By Mike Hanna
CNN Senior International Correspondent
PRETORIA, South Africa -- The inauguration of Nelson Mandela as president of South Africa in 1994 signaled the emergence of a new society working to overcome its divided past. It was a past in which the nation was split not only on racial lines but on ideological ones as well.
On one side used to be a vehemently anti-communist white regime -- regarded by the United States as a vital bulwark against Soviet expansionism. On the other side were members of the African National Congress -- then a liberation movement that looked to the Soviet Union and its allies for assistance in the battle against apartheid.
Thabo Mbeki was one of those grateful for Russian support. But now the man poised to succeed Mandela as president believes the time has come for the continent's people to take control of their own destiny, in what he calls a process of African renaissance.
"A contributing factor to this matter is the end of the Cold War," Mbeki says. "We are no longer looking for countries that would be your allies in the fight against the Soviet Union. And so the urge to hold on to people, to tell them what to say and think and do has greatly diminished."
But in all too many African countries, the shadows of the Cold War still loom.
In Angola, the rebel forces of UNITA leader Jonas Savimbi continue a civil war that began more than two decades ago. Until the late 1980s, UNITA received U.S. and South African backing in its battle to unseat the Marxist MPLA government. This support has been withdrawn, but the war still rages.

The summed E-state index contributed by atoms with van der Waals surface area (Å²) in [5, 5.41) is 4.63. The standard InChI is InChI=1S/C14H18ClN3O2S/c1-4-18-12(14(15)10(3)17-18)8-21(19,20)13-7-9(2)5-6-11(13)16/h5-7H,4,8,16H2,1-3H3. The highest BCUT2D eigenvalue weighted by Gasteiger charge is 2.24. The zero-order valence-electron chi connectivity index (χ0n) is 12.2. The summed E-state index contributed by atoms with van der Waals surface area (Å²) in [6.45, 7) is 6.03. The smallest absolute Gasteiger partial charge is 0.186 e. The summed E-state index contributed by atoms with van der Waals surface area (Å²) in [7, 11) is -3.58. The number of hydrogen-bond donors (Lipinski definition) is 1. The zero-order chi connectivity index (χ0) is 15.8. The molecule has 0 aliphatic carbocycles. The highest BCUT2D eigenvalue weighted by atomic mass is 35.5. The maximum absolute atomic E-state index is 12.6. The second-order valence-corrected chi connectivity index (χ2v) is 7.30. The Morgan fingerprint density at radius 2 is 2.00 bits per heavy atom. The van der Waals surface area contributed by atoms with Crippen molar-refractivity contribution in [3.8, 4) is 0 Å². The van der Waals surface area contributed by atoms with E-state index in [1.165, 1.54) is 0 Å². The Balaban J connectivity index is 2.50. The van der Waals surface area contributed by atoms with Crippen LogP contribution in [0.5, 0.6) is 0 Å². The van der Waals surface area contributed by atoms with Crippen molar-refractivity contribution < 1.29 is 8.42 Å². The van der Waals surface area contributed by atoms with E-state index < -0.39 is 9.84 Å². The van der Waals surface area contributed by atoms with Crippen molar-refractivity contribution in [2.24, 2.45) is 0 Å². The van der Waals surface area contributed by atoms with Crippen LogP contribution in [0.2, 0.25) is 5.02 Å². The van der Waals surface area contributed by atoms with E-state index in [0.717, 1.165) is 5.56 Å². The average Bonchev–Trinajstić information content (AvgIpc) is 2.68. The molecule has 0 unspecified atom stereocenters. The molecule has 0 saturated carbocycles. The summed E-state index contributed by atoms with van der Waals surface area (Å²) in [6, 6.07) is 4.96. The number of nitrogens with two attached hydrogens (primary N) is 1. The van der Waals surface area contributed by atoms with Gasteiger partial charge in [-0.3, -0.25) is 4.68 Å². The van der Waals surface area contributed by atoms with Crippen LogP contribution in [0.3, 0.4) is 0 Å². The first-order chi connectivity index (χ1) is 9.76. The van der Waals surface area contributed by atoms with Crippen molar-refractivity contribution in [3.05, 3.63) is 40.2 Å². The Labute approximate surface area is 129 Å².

Likewise in the neighboring Democratic Republic of Congo. Previously known as Zaire, it was ruled for more than 30 years by Mobutu Sese Seko -- who was selected long ago by the administration of U.S. President John F. Kennedy as the linchpin of American anti-Soviet policy in Africa.
The end of the Cold War saw the end of Mobutu's usefulness to the West. Left to his own devices, Mobutu continued to wield absolute power -- until the forces of Laurent Kabila drove him from the capital of Kinshasa to a lonely and unmourned death in exile.
But the cycle of violence initiated in Cold War years has not ended. And now President Kabila is, in turn, facing a widespread rebellion that threatens to destabilize the whole of central and southern Africa.
No signs of peace either in Somalia, another Cold War battleground. Anarchy is the order of the day there. Once courted by East and West, Somalia is now utterly abandoned by the international community. The killing of U.S. and other soldiers in a U.N. force was the final action that drove away even those who had come to help in the post-Cold War period.
Yet there are indications that Africa as a whole has not been abandoned. The visit by U.S. President Bill Clinton last year was regarded as a signal that a new relationship was being forged with the United States -- a relationship in which Africa is increasingly viewed as an equal partner in economic cooperation rather than a mere pawn in a global, ideological struggle.
Among those attempting to spearhead an African renaissance in the next millennium, there is still the strong hope that things can change. They have a strengthening belief that enlightened leadership by Africans for the benefit of Africans could ultimately repair the ravages of the Cold War -- and leave far behind the sad memories of a period in which the continent's people lost control of their own destiny.